Gareth lifted his hand, stretching out his mind. The inn rumbled and shook, and with a crack, huge planks flew off the roof, speeding toward the wizards. The impact cut one wizard in half, with four of his conspirators buried under the thick wood.

Gareth’s hand slid over to the well. It groaned as the posts pulled themselves free from the ground and stomped at the men, swinging its bucket on a long rope. The wooden fence around the weaver’s shop yanked free from the earth, the boards transforming into the shapes of men and strode toward the slavers.

The Sparks shouted and fire leapt out, engulfing the well, burning it to cinders within seconds. A thick wall of air smashed the wooden men to pieces, the Breezes adding their magic to the defense. The splinters flew in a brown cloud across the green.

Gareth needed more. His hand moved back to the inn. Boards tore off the building, forming man-like shapes, faster and faster, running at the huddle of wizards. Some of the wooden structures picked up rocks, hurling them at their foes. The rocks bounced off a shield of air, and the wooden men burned to nothing.

Gareth felt something inside his head rip. Blood ran from his nose, from his ears. He glanced over at the slender delicate wood of the gazebo. The long poles snapped away, collapsing the roof. They spun in the air, shavings falling away, as the ends formed into to sharp points.

They zoomed through the air and slammed into the earth, twirling and spinning as they dug their way underground.

The wizards looked around for another attack, but none came. One of them saw Gareth and pointed. They turned, as one, balls of fire flying through the air, thick blocks of solidified air coming toward him.

Gareth closed his eyes, waiting…but felt nothing. He opened his weary eyes, watching with awe as wooden spears grew from the ground, piercing the chests of each of the wizards.

Jora was avenged.

Gareth smiled, falling to the ground. The pulsing throb of his thundering heart echoed in his ears. Pain wracked his body, and he thought his heart would explode.
People swarmed around him, but he could not open his eyes.

He would see Jora soon.

“Is he okay?” a voice asked.

“He’ll be fine with a little rest,” the village healer said.

Gareth’s awareness faded with the painful thought, knowing it would be a long time before he saw Jora again.

Friday, October 15, 2010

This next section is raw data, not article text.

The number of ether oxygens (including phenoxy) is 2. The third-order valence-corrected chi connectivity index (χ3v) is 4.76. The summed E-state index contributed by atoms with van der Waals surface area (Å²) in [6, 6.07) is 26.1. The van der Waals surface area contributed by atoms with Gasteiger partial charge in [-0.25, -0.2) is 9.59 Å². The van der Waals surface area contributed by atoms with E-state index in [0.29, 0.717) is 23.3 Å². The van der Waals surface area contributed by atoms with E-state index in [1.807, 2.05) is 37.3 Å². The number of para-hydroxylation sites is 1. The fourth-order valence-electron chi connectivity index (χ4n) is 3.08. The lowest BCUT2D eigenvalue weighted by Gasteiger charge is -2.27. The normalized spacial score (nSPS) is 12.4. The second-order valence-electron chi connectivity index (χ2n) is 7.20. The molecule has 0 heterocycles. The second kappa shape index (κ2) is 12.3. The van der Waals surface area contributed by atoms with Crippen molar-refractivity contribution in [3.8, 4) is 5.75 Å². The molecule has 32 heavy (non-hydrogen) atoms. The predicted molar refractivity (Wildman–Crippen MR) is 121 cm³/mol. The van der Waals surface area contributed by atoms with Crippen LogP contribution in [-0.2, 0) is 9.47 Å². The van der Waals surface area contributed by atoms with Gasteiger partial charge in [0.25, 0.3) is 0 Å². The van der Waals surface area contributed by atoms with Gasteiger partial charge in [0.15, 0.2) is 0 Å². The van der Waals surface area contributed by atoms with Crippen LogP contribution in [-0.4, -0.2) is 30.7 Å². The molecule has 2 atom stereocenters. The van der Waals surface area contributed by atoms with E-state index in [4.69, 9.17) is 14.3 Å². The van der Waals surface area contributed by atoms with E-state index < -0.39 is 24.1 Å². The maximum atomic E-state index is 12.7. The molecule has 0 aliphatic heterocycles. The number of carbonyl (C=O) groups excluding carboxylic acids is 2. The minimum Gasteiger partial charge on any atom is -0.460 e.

So we are going on Vacation in Deadwood.

When I tell people this they give me a blank look, their only knowledge of Deadwood coming from the TV show. I even got asked if we would have running water. So here is some clarification.

Deadwood South Dakota is a little over two hours from us. There are right around 2,000 permanent residents of Deadwood. So it is just a small town and there are a lot of old west themed things to do.

But the reason Deadwood is such a fun vacation spot are the 18 full size casinos, and the dozens of slot machines in gas stations, and bars. They are all on a single street, with little weird shops in between. It is like going to a mini Las Vegas, where every casino is within walking distance.

We are going because our windows in our house are being replaced and we didn't want to deal with the workers tromping around. So, we found a hunting lodge for the same price as a hotel, we can take out dogs. There are four bedrooms, and two bathrooms, a kitchen and a hot tub, all within 10 minutes of downtown Deadwood. (By the way if you ever need to take your dogs with you on vacation check out Vacation Rentals By Owners they have homes all over the world that you can rent like a hotel room, and many of them allow pets) Even better, no internet, no cell phones. I am taking my laptop to write when I get bored of gambling and hot tubing and about five different books I've been meaning to read.

We are leaving Monday, and coming back on Friday. That means I have nine days off of work, the most time I have had off in the last ten years, and I am getting paid for five days of it! That's right my benefits from my promotion have kicked in and I have paid vacation time to use!

So this weekend we are going to clean a little bit, and pack. Then it is off to Deadwood. I won't be posting for awhile, but don't worry even if I hit the multi-million jackpot I still plan on writing, now the day job...that's another story.